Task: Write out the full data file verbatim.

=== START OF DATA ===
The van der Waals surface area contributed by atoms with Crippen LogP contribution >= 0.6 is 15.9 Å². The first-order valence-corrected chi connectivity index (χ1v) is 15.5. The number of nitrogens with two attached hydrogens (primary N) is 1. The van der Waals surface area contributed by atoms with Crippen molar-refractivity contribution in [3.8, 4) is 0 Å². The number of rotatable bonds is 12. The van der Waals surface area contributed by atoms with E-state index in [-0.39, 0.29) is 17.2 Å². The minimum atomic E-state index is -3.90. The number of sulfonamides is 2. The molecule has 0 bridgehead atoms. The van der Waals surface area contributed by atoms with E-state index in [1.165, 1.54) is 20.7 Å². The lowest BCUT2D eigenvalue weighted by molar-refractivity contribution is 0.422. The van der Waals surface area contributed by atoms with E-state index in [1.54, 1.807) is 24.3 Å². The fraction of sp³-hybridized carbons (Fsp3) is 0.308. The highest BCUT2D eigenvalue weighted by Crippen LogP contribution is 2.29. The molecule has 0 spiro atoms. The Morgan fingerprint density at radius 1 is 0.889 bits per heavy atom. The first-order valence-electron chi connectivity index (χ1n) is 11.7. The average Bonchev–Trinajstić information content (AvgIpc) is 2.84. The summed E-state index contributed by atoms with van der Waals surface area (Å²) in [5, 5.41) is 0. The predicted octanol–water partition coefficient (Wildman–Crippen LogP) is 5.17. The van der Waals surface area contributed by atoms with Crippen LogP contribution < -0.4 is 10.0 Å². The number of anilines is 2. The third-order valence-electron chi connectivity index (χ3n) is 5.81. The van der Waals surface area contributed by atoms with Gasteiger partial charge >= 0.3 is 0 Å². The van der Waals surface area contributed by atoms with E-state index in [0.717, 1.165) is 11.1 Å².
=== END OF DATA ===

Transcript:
The van der Waals surface area contributed by atoms with Crippen LogP contribution >= 0.6 is 15.9 Å². The first-order valence-corrected chi connectivity index (χ1v) is 15.5. The number of nitrogens with two attached hydrogens (primary N) is 1. The van der Waals surface area contributed by atoms with Crippen molar-refractivity contribution in [3.8, 4) is 0 Å². The number of rotatable bonds is 12. The van der Waals surface area contributed by atoms with E-state index in [-0.39, 0.29) is 17.2 Å². The minimum atomic E-state index is -3.90. The number of sulfonamides is 2. The molecule has 0 bridgehead atoms. The van der Waals surface area contributed by atoms with E-state index in [1.165, 1.54) is 20.7 Å². The lowest BCUT2D eigenvalue weighted by molar-refractivity contribution is 0.422. The van der Waals surface area contributed by atoms with E-state index in [1.54, 1.807) is 24.3 Å². The fraction of sp³-hybridized carbons (Fsp3) is 0.308. The highest BCUT2D eigenvalue weighted by Crippen LogP contribution is 2.29. The molecule has 0 spiro atoms. The Morgan fingerprint density at radius 1 is 0.889 bits per heavy atom. The first-order valence-electron chi connectivity index (χ1n) is 11.7. The average Bonchev–Trinajstić information content (AvgIpc) is 2.84. The summed E-state index contributed by atoms with van der Waals surface area (Å²) in [5, 5.41) is 0. The predicted octanol–water partition coefficient (Wildman–Crippen LogP) is 5.17. The van der Waals surface area contributed by atoms with Crippen LogP contribution < -0.4 is 10.0 Å². The number of anilines is 2. The third-order valence-electron chi connectivity index (χ3n) is 5.81. The van der Waals surface area contributed by atoms with Gasteiger partial charge >= 0.3 is 0 Å². The van der Waals surface area contributed by atoms with E-state index in [0.717, 1.165) is 11.1 Å².